‘Nightmare scenario’ envisions Trump-Biden electoral and House tie with Pelosi named acting president

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Political observers have begun to warn of a “nightmare scenario” where both President Donald Trump and his Democratic rival Joe Biden receive 269 electoral votes — short of the 270 needed to win outright — and tie again in the House of Representatives.

“Nightmare scenario: this map (which is not at all impossible), the election goes to the House of Representatives, and GOP wins by virtue of each delegation getting a single vote AS A STATE rather than as a total ‘popular’ vote of all House members. h/t @JasonBedrick for the map,” The Federalist columnist Inez Stepman tweeted earlier this week.

The electoral tie is not at all out of the question, considering that two states — Nebraska and Maine — allocate their electoral votes proportionately rather than allowing all of them in a winner-take-all fashion.

If the candidates tie in terms of electoral votes, then the House of Representatives will decide the outcome; each state delegation, regardless of size, gets a single vote to be decided by state legislatures. If the current 26-22 GOP-to-Democrat state legislative ratio remains the same after Nov. 3, then obviously that favors President Trump.

However, state delegates could also tie at 25-25, observers note.

“The founding fathers established the Electoral College in Article II, Section 1 of the Constitution as a compromise between election of the President by a vote in Congress and election by a popular vote of the whole citizenry,” notes an explainer from the state of Alabama.

“It was designed to safeguard against undue influence by small groups and to ensure that states with larger populations did not overpower or overshadow states with smaller populations,” it continues. “If no candidate receives a majority of electoral votes, the House of Representatives elects the President from the three candidates who received the most electoral votes. Each state delegation has one vote. The Senate elects the Vice President from the two vice presidential candidates with the most electoral votes. Each senator casts one vote.”

So, while the GOP has the advantage currently, House and Senate votes do not take place until after the new Congress is seated. Thus, if two state delegations change hands after the election, it’s plausible that there could be another tie in Congress.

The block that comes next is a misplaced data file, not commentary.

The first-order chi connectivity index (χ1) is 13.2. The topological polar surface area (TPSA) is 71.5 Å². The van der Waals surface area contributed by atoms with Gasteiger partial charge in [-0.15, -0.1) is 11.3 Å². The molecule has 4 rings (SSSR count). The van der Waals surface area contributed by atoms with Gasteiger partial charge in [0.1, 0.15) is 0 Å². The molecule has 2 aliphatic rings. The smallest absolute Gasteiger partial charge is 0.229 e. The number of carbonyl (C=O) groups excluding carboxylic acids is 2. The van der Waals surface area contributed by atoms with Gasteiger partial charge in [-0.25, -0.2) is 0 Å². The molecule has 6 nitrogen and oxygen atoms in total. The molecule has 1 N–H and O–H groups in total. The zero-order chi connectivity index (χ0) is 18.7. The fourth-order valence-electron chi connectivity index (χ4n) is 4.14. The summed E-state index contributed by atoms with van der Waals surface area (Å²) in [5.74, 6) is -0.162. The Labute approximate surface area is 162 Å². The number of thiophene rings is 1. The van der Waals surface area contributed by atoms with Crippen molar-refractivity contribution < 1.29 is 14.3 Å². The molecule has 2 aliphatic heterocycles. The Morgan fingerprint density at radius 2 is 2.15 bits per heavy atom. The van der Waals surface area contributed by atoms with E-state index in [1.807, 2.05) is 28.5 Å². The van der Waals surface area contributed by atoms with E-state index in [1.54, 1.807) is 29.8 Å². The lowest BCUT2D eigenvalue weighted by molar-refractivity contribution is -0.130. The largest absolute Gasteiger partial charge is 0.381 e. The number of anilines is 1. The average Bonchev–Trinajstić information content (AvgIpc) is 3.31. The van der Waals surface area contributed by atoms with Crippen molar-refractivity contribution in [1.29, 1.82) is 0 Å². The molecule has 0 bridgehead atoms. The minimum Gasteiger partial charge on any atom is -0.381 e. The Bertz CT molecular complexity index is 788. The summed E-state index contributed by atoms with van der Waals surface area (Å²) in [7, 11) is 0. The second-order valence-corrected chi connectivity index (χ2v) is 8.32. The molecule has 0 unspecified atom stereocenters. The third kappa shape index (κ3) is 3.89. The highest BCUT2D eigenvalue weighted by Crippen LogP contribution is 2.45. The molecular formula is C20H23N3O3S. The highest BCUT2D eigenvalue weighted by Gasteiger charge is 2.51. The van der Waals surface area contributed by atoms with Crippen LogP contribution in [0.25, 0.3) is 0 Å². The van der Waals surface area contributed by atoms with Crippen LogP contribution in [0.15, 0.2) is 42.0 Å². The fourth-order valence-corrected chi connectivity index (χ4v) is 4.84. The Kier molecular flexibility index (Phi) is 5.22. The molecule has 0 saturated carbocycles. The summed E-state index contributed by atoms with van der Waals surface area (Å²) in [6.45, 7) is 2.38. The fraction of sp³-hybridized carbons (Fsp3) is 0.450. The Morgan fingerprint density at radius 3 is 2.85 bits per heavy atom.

“Guys, just saying: if Biden wins Arizona, Wisconsin and Michigan, but Trump wins Pennsylvania, NE2 and ME2, and all the other states voted the way they did in 2016…it’s a 269-269 Electoral College tie,” conservative author and Daily Wire founder Ben Shapiro noted.

“Then the election is thrown to the House, where each state gets one vote based on delegation. Right now, Republicans hold the majority. But the electoral college vote happens AFTER the swearing in. If PA and FL flip blue by Congressional delegation, we have a 25-25 tie,” he added on Twitter.

What happens then? Shapiro, who has a law degree from Harvard University, said the House will continue voting until there is a winner. If no winner is chosen by Jan. 20, the constitutional limit of Trump’s four-year term, then the vice president, which the Senate selects, would become acting president.

In the event of a split in the Senate as well, NBC News reports, then according to the Presidential Succession Act, the Speaker of the House — likely Nancy Pelosi (D-Calif.) if her party retains the majority, would serve as acting president.

If there is no president by March 4, according to the 12th Amendment, then the vice president steps up to serve.

But if a president is eventually selected by the House, not even by the Electoral College, regardless of who wins, Stepman says chaos would ensue around the country.

“Can you imagine the wails about illegitimacy from the left in this scenario? Every city in America would burn,” she wrote. “A final note on this: I want Trump to win it! But only a fool wouldn’t see how bad this scenario would be for a country where legitimacy and faith in institutions is already close to nil.”

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Jon Dougherty


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